Learning on Display

By Anya Kamenetz

On a cloudy afternoon in January, I am sitting in a coffee shop near Hunter College waiting for a 17-year-old girl named Micaela Beigel, a student at a New York City public school called Urban Academy Laboratory High School. We have never met before, but I am here to pass judgment on one of her most important qualifications for high school graduation.

Beigel is tall and round-faced with a tiny, glittering nose stud. She introduces herself forthrightly with none of the diffidence of your stereotypical teen. She is toting a copy of Jane Austen’s Pride and Prejudice, heavily marked up and leafed with Post-It notes. I’ve been asked to reread the book too.

For the next 45 minutes, we discuss the novel—as a character study of Lizzy Bennet, as a portrait of female friendship, as a model of marriage, as a reflection on women’s changing roles, as the basis for centuries of adaptations and related works. Beigel’s ideas are more sophisticated than those of many college graduates I’ve met. She challenges a simplistic feminist critique that I put forward, referring to another class she’s taken on images of women in Disney: “Just saying that Pride and Prejudice correlates with the marriage structure doesn’t mean that’s the only thing it’s about. It’s like the Little Mermaid: yes, she trades her voice to get a man, but she’s also struggling with identity, growing up, self-confidence, determination. You need to look at all the things that come out of the story.”

Urban Academy is a member of the New York Performance Standards Consortium, a group of 38 public high schools across New York state that have been thriving for more than two decades with performance assessments. The Consortium’s model is now spreading across the country, in part because of the standardized testing backlash.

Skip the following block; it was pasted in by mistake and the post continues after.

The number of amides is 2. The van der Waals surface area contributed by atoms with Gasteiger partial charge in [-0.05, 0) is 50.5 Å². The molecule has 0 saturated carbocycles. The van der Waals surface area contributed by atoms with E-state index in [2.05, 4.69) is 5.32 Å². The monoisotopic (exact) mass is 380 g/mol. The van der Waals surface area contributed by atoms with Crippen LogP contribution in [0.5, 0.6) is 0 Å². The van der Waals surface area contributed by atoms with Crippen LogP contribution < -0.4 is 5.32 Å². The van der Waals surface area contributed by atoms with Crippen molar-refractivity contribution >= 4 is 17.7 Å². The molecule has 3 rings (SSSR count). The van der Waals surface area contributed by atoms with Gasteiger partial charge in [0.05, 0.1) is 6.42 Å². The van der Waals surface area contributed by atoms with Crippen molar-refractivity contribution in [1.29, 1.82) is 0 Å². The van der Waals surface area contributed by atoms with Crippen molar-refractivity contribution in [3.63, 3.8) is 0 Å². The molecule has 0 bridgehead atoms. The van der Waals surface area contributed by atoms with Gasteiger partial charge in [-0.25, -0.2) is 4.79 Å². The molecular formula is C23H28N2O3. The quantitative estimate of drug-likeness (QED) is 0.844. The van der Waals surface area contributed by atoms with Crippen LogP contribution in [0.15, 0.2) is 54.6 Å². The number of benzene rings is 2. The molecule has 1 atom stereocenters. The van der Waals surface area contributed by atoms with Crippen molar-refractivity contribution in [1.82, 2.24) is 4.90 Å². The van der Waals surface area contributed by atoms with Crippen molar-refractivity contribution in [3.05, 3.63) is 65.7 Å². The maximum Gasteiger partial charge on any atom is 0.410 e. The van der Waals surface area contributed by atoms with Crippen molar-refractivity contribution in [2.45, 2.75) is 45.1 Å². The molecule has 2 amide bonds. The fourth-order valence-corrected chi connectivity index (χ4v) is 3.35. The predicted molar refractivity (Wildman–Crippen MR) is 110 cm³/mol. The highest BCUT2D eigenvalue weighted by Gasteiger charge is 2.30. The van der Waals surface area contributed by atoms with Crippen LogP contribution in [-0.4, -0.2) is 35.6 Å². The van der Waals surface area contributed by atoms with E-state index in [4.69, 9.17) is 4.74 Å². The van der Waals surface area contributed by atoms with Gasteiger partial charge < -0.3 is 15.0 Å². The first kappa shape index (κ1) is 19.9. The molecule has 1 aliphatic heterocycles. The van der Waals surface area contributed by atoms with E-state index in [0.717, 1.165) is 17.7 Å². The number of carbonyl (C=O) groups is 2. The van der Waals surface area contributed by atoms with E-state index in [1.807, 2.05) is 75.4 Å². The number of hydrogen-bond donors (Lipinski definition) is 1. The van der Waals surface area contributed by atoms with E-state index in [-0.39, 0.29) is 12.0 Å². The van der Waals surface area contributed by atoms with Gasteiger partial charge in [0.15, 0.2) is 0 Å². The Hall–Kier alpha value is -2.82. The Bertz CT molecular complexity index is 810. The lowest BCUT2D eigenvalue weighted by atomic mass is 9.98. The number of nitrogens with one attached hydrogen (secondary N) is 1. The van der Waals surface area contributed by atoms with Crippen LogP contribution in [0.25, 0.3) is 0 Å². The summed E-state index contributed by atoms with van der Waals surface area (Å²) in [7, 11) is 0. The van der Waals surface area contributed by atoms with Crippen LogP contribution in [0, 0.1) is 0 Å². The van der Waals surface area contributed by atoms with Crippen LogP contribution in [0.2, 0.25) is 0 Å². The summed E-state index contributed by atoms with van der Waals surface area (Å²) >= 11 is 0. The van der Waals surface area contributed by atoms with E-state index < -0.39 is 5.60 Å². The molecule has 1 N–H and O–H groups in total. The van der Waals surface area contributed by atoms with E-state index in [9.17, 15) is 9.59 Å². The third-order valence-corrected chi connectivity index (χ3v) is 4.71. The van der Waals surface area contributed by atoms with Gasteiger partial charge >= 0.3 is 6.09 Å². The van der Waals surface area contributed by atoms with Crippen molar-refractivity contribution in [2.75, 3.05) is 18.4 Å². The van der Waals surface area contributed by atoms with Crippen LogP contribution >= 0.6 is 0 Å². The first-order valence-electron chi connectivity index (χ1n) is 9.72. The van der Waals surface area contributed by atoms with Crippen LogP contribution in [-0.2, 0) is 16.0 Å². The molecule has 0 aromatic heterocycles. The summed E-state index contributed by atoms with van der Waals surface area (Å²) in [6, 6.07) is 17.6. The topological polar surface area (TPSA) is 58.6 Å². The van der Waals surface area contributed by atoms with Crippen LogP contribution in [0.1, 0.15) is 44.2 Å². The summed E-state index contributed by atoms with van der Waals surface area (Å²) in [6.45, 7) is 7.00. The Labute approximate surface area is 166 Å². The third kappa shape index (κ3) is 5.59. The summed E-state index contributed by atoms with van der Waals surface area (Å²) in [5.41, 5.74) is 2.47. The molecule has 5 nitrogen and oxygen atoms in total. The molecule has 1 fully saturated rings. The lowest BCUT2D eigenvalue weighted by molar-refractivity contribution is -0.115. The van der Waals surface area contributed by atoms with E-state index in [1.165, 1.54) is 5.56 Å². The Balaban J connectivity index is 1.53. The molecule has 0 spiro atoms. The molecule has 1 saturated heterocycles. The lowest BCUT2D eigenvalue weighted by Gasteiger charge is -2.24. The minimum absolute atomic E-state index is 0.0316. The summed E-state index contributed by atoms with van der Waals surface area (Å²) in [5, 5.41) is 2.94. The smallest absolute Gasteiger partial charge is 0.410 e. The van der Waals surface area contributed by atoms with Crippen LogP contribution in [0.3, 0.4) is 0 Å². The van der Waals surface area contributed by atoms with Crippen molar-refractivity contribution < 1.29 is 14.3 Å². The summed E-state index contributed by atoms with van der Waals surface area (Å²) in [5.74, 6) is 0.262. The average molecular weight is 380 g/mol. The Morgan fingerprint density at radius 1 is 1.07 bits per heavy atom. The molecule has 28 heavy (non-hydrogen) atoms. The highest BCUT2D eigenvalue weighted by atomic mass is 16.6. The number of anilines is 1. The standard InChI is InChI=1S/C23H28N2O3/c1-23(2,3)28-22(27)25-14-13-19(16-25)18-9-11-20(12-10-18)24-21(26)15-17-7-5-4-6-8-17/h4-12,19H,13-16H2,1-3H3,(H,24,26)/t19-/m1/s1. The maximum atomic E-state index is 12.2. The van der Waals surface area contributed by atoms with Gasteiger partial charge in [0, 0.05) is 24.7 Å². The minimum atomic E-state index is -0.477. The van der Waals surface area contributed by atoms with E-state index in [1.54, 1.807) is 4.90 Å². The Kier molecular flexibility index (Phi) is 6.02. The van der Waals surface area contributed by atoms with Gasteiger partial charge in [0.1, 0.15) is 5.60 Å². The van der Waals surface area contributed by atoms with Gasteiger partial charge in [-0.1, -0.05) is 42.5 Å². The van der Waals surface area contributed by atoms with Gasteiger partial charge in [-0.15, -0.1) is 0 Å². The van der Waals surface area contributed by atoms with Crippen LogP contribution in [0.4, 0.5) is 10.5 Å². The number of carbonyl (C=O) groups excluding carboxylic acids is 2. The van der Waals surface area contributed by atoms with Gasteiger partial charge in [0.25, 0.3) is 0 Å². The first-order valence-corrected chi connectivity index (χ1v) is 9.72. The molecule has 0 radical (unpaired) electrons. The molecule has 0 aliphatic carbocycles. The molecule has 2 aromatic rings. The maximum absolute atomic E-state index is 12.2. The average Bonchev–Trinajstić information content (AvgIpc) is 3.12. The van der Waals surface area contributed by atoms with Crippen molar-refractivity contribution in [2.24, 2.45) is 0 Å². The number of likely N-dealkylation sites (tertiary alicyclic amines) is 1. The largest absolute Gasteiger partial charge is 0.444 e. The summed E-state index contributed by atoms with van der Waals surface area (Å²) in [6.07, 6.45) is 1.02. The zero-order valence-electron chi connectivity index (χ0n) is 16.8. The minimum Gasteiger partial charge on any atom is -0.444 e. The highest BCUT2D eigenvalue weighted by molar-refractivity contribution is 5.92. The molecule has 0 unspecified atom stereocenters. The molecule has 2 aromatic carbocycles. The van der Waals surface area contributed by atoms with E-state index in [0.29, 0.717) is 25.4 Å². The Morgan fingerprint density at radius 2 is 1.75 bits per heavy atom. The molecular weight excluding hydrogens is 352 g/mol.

Instead of cramming for tests, students like Beigel learn in order to do things. They complete tasks designed to correspond as closely as possible to the work that artists, scientists, researchers, and other professionals do in the real world. To graduate, Urban Academy students must present a literary essay, a social studies research paper, a science experiment, and an application of higher-level mathematics.

Within reason, students can choose topics that interest them. Besides discussing Pride and Prejudice with me, Beigel did her “criticism proficiency” on a Roman Vishniac retrospective at the International Center of Photography, for which she interviewed attendees and led a discussion and Q&A with her classmates on the power of media. She wrote an argumentative paper on culpability in the My Lai massacre and a critique comparing the book and film versions of A Clockwork Orange, and she is putting together a book of photographs she took at her upstate summer camp. For her science requirement, she took a class at Hunter College and conducted a psychological study of people’s attitudes toward book and movie genres, applying basic statistical concepts such as correlation.

Beigel struggled in her previous, high-pressure school. After transferring, she flourished at Urban Academy, which allowed her to lean into her passions. “This is an alternative system where I get to explore new things and create,” Beigel told me. “I rediscovered why I like learning—I used to feel bad about reading for fun.” And, not for nothing, “I got into a good college.” She’ll start in the fall at Goucher.